News

River Watch continues to protect local waters

A RIVER WATCH volunteer samples the water from Lewis Creek earlier this year.

MIDDLEBURY — During rainy months and dry months, Addison County River Watch Collaborative’s volunteers had another successful season this year from April to September, testing the water quality of several rivers in the county.
The changeable weather and the rising and falling of river levels, however, were the least of the transitions that the Collaborative has experienced. “This year we’ve had to be flexible amidst a number of surprises,” said Matt Witten, managing director of Addison County River Watch. “Most significantly, we felt buffeted by the growing pains that the state Department of Environmental Conservation is going through.
“Yet at the same time, we feel heartened by the funding that the state has promised us to help fulfill our mission of keeping a close eye on our rivers and working with landowners and government agencies to improve river reaches where pollution problems turn up,” said Witten.

GROWING PAINS
The growing pains at the state level surfaced in a variety of ways, said Witten, “Especially as the state employees transitioned from their former water- and dairy-testing laboratory at UVM in Burlington to their new state-of-the-art lab in Randolph.”
For example, in September the state lab (called the Vermont Agricultural and Environmental Lab, or VAEL) failed to test E.coli on a dozen water samples submitted by River Watch. E.coli is one type of bacteria that is used as a signal to estimate pathogen levels in the water.
“We consider our reporting of E.coli readings at recreation sites as part of the core of our mission,” said Witten. “The public wants to know if places like Bartlett’s Falls in Bristol and the Middlebury Gorge in East Middlebury are safe to swim. We cannot give a day-by-day assessment of pathogen levels in the water but at least, in the past, we have been able to report fairly quickly to the public about provisional E.coli results issued to us monthly by the state.”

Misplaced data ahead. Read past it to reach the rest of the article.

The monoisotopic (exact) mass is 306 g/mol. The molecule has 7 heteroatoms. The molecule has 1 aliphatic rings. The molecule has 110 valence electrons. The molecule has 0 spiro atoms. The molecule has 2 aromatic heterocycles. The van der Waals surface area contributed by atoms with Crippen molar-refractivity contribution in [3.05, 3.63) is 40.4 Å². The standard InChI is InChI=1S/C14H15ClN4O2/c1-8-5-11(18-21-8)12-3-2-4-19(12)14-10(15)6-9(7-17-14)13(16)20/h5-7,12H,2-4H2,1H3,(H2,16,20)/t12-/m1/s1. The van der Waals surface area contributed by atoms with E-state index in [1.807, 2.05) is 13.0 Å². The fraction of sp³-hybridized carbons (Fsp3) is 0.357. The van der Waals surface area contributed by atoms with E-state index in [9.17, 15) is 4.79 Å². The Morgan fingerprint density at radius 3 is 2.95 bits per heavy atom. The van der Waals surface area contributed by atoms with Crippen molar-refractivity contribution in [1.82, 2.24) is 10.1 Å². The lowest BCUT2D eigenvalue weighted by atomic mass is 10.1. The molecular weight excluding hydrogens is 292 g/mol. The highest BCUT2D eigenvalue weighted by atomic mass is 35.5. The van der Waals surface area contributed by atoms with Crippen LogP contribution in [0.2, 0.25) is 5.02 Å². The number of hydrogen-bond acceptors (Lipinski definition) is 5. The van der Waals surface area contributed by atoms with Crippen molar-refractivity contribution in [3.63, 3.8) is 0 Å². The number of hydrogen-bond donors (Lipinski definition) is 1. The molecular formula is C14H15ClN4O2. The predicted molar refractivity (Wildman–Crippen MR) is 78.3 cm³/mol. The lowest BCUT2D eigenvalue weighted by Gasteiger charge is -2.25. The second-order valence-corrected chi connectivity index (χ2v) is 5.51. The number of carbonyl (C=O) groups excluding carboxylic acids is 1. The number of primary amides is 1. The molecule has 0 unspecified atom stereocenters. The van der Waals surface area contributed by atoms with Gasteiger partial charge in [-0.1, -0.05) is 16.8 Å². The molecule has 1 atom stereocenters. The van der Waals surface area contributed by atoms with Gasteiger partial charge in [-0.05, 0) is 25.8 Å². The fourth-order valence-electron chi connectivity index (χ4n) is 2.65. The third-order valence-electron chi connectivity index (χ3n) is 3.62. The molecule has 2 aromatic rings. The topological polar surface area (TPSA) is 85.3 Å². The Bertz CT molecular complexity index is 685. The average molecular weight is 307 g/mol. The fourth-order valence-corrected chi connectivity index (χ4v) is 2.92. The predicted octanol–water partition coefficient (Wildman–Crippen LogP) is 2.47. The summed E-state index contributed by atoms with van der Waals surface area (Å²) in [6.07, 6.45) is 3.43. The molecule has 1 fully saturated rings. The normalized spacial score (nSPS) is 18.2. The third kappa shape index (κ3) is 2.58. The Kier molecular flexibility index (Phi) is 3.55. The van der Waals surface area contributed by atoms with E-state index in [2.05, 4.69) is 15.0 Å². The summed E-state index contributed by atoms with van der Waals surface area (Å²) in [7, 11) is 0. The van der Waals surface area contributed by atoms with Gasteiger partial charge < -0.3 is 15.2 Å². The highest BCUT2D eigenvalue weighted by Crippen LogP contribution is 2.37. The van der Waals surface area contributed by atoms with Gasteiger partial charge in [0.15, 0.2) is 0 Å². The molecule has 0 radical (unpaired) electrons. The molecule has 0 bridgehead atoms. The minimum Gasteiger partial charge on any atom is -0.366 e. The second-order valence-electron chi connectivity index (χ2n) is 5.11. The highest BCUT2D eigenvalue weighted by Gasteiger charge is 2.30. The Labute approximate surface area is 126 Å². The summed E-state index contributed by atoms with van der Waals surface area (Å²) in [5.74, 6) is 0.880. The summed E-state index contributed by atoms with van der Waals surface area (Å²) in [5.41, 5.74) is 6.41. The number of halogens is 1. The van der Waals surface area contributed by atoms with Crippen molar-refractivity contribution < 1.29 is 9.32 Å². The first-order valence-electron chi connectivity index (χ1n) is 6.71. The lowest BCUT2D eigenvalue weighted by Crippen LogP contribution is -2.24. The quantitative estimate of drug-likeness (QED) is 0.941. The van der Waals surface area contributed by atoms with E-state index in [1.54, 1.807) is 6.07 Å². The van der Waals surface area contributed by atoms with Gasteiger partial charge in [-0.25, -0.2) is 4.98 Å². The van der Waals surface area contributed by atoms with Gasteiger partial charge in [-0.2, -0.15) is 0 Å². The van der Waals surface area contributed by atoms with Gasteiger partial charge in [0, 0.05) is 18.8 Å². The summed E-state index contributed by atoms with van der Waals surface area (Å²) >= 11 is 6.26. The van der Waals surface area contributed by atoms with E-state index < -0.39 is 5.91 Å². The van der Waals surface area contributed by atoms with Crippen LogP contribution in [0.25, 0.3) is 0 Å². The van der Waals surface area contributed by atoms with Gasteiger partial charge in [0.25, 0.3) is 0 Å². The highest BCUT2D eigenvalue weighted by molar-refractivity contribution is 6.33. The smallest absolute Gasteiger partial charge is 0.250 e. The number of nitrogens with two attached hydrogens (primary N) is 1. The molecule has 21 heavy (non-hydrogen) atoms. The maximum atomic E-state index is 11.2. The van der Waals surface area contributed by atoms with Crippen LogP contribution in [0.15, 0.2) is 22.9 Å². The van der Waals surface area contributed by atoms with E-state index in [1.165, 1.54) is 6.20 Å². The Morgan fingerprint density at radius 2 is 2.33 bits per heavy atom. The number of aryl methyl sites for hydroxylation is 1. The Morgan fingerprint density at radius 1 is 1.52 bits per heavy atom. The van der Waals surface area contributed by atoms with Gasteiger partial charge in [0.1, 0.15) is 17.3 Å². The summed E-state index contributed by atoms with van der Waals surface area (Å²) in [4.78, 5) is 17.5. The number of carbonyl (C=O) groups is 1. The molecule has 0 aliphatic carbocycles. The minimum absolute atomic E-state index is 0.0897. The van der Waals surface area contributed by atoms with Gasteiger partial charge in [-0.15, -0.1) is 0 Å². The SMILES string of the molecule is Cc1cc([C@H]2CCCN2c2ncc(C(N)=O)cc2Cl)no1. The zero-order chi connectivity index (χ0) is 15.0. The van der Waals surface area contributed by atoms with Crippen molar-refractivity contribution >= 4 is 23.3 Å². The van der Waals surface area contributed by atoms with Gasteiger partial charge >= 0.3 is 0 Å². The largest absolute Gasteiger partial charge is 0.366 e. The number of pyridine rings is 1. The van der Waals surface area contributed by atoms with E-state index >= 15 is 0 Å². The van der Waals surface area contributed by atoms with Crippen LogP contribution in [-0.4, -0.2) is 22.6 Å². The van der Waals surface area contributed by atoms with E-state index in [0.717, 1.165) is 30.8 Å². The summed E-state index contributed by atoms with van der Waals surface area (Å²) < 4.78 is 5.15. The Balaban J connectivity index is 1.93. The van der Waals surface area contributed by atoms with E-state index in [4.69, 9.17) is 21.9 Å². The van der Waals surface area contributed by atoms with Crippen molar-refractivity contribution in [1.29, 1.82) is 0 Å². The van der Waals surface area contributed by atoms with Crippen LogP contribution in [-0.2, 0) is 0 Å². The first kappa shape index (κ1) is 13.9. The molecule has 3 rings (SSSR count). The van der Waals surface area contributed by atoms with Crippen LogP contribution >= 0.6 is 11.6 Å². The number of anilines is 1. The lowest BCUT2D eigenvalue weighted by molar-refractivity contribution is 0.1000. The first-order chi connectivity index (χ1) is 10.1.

This year, explained Witten, not only did the lab fail to deliver on one set of E.coli samples, but also the changeover in procedures led to a significant delay — one month instead of several days — in reporting out the results of River Watch’s water samples. The monitoring group suspended its reporting of E.coli results on Front Porch Forum and on signs at recreation sites due to the delays.
In addition, Witten said that many personnel changes at the lab — largely due to its relocation — also had implications for how Addison County River Watch goes about its monitoring, sample-collection, and analysis of results. “We’re not pointing the finger at anyone, because there certainly is a great deal of professionalism at the state lab,” said Witten, “But it has to be said that this year we invested a lot of time and energy just ironing out new procedures and becoming acquainted with a new on-line system of ordering and tracking samples. There were a few bugs,” he said.
He added that the state DEC has also placed a cap on the number of samples that River Watch can process through the lab, largely due to budget constraints. “We have spoken with our legislators and are hoping that they can advocate for the boosting of the rather modest budget item that supports the scientifically rigorous and valid work that watershed groups around the state do.”